When working with Terraform, exactly the same infrastructure can be represented in several different ways. Here is another version of the description of our example instance with the EBS volume in Terraform, which gives exactly the same EC2 resources:

resource "aws_instance" "example" {
  ami           = "ami-2757f631"
  instance_type = "t2.micro"
resource "aws_ebs_volume" "example-volume" {
  availability_zone = "${aws_instance.example.availability_zone}"
  type              = "gp2"
  size              = 100
resource "aws_volume_attachment" "example-volume-attachment" {
  device_name = "/dev/xvdb"
  instance_id = "${aws_instance.example.id}"
  volume_id   = "${aws_ebs_volume.example-volume.id}"

Now the EBS volume has become a full-fledged Terraform resource, we have delimited it from the EC2 instance. There is a third resource, synthetic, linking the first two. If we imagine our instance and volume, we can add and remove volumes, simply adding and removing resources aws_ebs_volume and aws_volume_attachment.

It often doesn’t matter which representation of EBS you choose. But sometimes, if the choice was wrong, changing your infrastructure after that will be quite difficult!

We made a mistake with the choice

This is where we got burned. We work with a large AWS PostgreSQL cluster, and 18 EBS volumes are attached to each instance as storage. All of these instances are represented in Terraform as the only aws_instance resource with EBS volumes defined in blocks ebs_block_device.

In the instances of our database, information is stored in the ZFS file system. ZFS allows you to dynamically add block devices to grow the file system without any delay. Thus, we are gradually increasing our storage as customers send us more and more data. Since we are an analytical company and collect all kinds of information, such an opportunity is a huge help for us. We constantly optimize queries and insert operations in our cluster.. Thus, we will not get caught up in the rigid CPU-storage ratio that we selected when preparing the cluster, but we will be able to adjust the balance on the fly in order to effectively use the latest innovations.

This process could be even smoother if not for the blocks ebs_block_device. Yes, you can hope that Terraform will add the 19th block ebs_block_deviceto the instance aws_instance- and everything will just work. However, Terraform sees an overwhelming change here: he “does not know” how to change an instance of 18 volumes to 19. No, Terraform is going to demolish the whole instance and make a new one in its place! We least of all wanted something similar in our database where terabytes of information are stored!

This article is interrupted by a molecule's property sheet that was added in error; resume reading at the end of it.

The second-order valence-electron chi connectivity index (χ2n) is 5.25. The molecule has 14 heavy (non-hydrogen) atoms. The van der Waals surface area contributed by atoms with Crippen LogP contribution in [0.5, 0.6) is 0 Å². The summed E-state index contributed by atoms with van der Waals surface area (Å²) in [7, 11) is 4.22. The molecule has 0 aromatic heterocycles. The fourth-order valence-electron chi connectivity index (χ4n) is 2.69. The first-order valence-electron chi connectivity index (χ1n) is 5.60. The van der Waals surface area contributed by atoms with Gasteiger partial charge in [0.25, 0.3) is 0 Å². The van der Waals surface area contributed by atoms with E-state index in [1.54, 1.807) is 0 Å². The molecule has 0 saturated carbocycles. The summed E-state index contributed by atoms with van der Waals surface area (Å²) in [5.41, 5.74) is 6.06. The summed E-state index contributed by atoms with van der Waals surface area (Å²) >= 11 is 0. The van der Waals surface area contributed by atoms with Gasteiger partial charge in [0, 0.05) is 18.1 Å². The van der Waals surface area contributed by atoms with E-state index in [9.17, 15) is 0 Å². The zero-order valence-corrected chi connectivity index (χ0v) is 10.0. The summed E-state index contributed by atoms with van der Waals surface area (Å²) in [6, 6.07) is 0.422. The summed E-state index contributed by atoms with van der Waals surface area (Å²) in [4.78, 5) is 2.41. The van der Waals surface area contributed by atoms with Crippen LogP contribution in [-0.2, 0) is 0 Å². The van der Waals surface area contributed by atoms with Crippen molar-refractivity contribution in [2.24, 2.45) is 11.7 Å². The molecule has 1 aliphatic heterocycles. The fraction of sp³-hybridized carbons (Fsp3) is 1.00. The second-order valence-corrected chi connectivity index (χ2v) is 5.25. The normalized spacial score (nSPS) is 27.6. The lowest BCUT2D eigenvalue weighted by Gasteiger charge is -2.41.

Until recently, we used a workaround and made Terraform synchronize in several stages:

  1. ran a script that used AWS CLI to create and add volumes
  2. run terraform refreshso Terraform updates state and
  3. finally reconfigured to fit the new realities

Between stages 2 and 3, the team terraform planwill show that Terraform was going to destroy and recreate all the instances of our database. Thus, it was not possible to work with these instances in Terraform until someone updated the configuration. Needless to say, how frightening it is to permanently be in this state!

Terraform State: Moving on to Surgery

Having discovered the approach with aws_volume_attachment, we decided to rebuild our view. Each volume has turned into two new Terraform resources: aws_ebs_volumeand aws_volume_attachment. We had 18 volumes per instance in the cluster, and more than a thousand new resources lined up in front of us. Restructuring a view is not just changing a Terraform configuration. We had to get to the bottom of Terraform and change its vision of resources.

Given that we have added more than a thousand resources, we definitely were not going to do it manually. Terraform status is stored in JSON format. Although this format is stable, the documentation states that “ directly editing state files is not recommended". We would have to do it anyway, but we wanted to be sure that we were doing it right. We decided not to engage in reverse development of the JSON format, but wrote a program that uses the internal Terraform elements as a library for reading, modifying, and writing. It was not so simple, because for all of us it was the first program on Go that we had a chance to work with! But we thought it was necessary to make sure: yes, we will not confuse all Terraform states of all instances of our database into one heap.

We posted the tool on GitHub , in case you want to play with it and feel yourself in our shoes.

Terraform accurately

The launch terraform applyis one of those few acts that can seriously damage the entire corporate infrastructure. There are some tips, following which, risks can be reduced - and in general it will not be so scary.

Always prepare a plan –outand follow this plan